Streaming, of course, is free, but donations are welcomed. To make a one-time or recurring monthly deduction, simply click on the link, pick and choose your monetary amount and pay with PayPal, a debit card or a credit card.

Tuesday, April 27, 2021

From the Desk of Jim R, Take 2, Column 256, Connecticut Theatre News: Stuart Brown's "Sounds of Broadway" Is A Must for Show Music Lovers of All Things Broadway and London's West End...And Then Some

 By James V. Ruocco

You don't have to be an actor, a critic, a musician or a theater geek or guru to love and appreciate show music from Broadway, off-Broadway, London's West End or London Fringe.

All you have to do is sit down, lay back and listen to choice selections from show after show and let the sounds of today and yesterday work their magic, cast their spell over you and let the words and orchestrations thrill you with their musical language and diversity.

"Les Miserables."
"How to Succeed in Business Without Really Trying."
"Everybody's Talking About Jamie."

"My Fair Lady."
"The Mystery of Edwin Drood."
"The Last Five Years."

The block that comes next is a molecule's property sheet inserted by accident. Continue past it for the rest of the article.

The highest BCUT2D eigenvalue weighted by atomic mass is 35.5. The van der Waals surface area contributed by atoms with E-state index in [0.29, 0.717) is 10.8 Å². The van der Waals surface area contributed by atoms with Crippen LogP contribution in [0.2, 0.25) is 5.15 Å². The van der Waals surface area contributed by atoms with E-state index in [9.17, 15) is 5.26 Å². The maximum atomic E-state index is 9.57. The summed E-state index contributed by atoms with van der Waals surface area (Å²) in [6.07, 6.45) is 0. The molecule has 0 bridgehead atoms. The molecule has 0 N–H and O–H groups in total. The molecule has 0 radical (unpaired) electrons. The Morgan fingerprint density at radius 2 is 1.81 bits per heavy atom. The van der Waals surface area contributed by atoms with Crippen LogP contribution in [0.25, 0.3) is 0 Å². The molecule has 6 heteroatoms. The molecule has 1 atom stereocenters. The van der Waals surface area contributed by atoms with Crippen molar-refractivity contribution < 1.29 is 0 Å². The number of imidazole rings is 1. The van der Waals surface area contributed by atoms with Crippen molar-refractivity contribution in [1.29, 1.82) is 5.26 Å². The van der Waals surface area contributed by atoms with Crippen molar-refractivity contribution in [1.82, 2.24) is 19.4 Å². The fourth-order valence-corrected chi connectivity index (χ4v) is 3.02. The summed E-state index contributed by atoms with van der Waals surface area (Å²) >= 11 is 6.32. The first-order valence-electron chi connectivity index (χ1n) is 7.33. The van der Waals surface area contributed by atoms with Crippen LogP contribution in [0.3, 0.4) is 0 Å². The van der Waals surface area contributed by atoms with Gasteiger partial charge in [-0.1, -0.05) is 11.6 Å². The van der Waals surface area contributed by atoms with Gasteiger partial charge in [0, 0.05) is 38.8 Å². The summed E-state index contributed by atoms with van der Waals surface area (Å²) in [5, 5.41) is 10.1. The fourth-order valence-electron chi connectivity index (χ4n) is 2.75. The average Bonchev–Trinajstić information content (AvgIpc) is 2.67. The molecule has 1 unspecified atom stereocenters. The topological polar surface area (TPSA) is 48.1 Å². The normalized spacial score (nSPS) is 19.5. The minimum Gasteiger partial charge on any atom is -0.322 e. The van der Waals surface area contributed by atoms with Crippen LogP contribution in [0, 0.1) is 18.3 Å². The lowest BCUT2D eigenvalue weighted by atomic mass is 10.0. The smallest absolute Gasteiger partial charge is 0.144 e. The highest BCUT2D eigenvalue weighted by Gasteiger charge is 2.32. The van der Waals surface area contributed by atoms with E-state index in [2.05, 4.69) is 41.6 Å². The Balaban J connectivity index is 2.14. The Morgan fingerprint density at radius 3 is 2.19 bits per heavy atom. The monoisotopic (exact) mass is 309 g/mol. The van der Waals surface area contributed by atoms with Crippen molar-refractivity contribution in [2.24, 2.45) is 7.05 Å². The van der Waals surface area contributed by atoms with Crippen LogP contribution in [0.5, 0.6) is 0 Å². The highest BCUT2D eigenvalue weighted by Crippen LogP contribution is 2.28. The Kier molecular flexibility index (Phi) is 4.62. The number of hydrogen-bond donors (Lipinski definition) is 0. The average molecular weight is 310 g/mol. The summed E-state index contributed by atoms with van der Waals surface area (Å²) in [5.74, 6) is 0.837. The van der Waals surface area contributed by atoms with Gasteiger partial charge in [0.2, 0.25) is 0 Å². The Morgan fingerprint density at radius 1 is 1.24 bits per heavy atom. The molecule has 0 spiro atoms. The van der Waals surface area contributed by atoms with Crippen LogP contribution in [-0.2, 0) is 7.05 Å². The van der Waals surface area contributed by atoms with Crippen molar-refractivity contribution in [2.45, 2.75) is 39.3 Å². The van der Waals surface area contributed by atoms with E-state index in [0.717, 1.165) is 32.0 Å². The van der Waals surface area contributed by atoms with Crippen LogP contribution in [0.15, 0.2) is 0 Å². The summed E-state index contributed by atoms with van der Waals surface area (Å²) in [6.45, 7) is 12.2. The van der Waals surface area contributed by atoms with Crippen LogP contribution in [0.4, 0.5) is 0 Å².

"Subways Are For Sleeping."

The choices and the possibilities are endless.

You can sing along with the likes of Elaine Page, Michael Ball, Betty Buckley, Patti LuPone, Robert Morse and Julie Andrews.

You can dance about your house pretending to be Eliza Doolittle, Eva Peron, J. Pierpont Finch, Jean Valjean, Alexander Hamilton or Grizabella, the Glamour Cat. 

You can chill over a glass of wine, a high ball or a a bottle of imported beer. Or you can pour yourself a vodka stinger, the preferred drink of Elaine Stritch's character Joanne in Stephen Sondheim's "Company."

To get you into that perfect show tune mood, mode or state of mind, all you need to do is tune into "Sounds of Broadway," the hit 24/7 online radio station program hosted by Stuart Brown, the creator of this entertaining musical showcase featuring the show tunes you know and love or others you might be hearing for the very first time.

Just go to your computer and type in and let the fun begin. Or you can simply download the streaming app from the Apple App/iTunesStore (available for all iOS devices), Google Play (available for Android devices) and Amazon Echo Devices (all you have to do is say "Alexa, play the 'Sounds of Broadway.' ").

Brown, the owner, host and program director for "Sounds of Broadway," which officially made its online debut in April, 2019, previously hosted Trinity College's "On Broadway" for WRTC-FM, 89.3 for over 25 years. Currently, he is President of the prestigious Connecticut Critic's Circle, a position he has held since 2012. He also writes an online blog titled "Stu on Broadway" that features timely reviews of Connecticut and New York productions. And finally, he is a member of  the Outer Critic's Circle, The Dramatist Guild and the American Theatre Critic's Association).